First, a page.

A new bill would strengthen California’s data breach notification law by expanding businesses’ obligations to inform their customers in the event of a security incident.
On 21 February, California Attorney General Xavier Becerra and Assembly Member Marc Levine (D-San Rafael) revealed AB 1130. This bill would require businesses to notify customers of a security incident that exposed their passport numbers and/or their biometric information such as a fingerprint or retina image.
This bill builds upon the State’s existing data breach notification law, which requires businesses to inform consumers of the acquisition of their Social Security Number, driver’s license number, credit card number, medical and health insurance information as well as other personal data by an unauthorized individual.
California enacted this original legislation in 2003, thereby becoming the first U.S. State to put a data breach notification law in place. Since then, it’s passed additional laws designed to uphold consumer privacy. For instance, California adopted data privacy protections and requirements similar to GDPR on 18 June 2018 when it passed AB 375 (the California Consumer Privacy Act of 2018). Just a few months later, the State enacted SB-327 (the “Security of Connected Devices” law), which requires manufacturers of connected devices to equip their products with “reasonable” security features.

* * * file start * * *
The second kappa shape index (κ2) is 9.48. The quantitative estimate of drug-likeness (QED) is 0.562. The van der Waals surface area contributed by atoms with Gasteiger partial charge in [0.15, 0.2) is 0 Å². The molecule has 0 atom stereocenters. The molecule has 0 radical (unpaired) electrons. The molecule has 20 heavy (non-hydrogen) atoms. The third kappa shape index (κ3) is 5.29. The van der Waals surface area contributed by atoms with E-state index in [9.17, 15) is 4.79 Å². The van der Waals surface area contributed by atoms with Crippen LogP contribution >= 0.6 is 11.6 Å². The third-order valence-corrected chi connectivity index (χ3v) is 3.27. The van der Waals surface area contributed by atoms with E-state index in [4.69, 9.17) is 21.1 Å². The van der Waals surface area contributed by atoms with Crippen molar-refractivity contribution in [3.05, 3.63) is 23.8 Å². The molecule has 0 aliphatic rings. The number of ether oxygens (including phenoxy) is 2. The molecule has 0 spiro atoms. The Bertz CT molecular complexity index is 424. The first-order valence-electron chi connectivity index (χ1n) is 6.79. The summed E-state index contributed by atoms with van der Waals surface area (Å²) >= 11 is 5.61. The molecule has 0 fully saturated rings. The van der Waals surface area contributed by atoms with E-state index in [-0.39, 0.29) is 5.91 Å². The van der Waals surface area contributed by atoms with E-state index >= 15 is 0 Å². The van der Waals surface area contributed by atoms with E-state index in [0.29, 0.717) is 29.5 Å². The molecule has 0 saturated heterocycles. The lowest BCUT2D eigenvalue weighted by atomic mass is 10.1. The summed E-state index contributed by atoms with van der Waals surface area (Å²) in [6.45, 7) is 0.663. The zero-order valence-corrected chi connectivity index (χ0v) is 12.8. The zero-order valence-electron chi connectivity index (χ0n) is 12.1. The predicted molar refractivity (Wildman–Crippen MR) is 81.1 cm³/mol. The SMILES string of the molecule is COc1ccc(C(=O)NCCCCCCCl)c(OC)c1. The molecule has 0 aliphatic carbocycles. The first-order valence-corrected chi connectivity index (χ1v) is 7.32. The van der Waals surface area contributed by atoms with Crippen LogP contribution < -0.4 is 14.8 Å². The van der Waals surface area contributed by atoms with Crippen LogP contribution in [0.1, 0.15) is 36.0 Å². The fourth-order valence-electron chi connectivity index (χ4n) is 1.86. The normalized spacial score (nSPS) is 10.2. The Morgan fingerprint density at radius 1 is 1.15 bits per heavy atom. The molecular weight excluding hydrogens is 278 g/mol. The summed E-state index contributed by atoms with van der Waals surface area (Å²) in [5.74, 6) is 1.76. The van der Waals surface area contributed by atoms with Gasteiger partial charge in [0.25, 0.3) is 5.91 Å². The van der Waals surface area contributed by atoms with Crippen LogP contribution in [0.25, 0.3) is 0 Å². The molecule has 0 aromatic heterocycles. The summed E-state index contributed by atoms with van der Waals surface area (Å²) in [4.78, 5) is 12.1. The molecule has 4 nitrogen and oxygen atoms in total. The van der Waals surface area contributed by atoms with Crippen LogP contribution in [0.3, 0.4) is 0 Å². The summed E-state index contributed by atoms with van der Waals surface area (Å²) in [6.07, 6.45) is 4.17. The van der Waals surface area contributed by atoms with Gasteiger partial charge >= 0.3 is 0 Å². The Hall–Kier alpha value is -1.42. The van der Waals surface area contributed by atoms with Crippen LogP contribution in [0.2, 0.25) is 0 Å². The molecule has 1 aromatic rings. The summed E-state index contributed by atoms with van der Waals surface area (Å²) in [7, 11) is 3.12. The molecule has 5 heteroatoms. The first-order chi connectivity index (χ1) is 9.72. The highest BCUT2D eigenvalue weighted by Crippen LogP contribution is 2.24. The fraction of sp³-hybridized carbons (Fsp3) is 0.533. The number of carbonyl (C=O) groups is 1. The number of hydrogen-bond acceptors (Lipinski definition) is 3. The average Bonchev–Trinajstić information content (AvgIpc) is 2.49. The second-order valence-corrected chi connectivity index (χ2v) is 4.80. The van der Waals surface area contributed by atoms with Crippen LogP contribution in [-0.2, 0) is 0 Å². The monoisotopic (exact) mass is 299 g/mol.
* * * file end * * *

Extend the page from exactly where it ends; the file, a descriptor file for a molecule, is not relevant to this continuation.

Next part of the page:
According to a statement published by California’s Office of the Attorney General, a significant force behind the proposal of AB 1130 was the 2018 data breach at Starwood Hotels that compromised 25 million passport numbers along with 327 million records including guests’ names and addresses.
Attorney General Becerra is confident that AB 1130 would help better protect consumers going forward. As quoted in the statement:
Knowledge is power, and all Californians deserve the power to take action if their passport numbers or biometric data have been accessed without authorization. We are grateful to Assemblymember Levine for introducing this bill to improve our state’s data breach notification law and better protect the personal data of California consumers. AB 1130 closes a gap in California law and ensures that our state remains the nation’s leader in data privacy and protection.
While California’s Assembly considers AB 1130, the State as a whole continues its preparations for the newly passed Consumer Privacy Act of 2018 to take effect in 2020.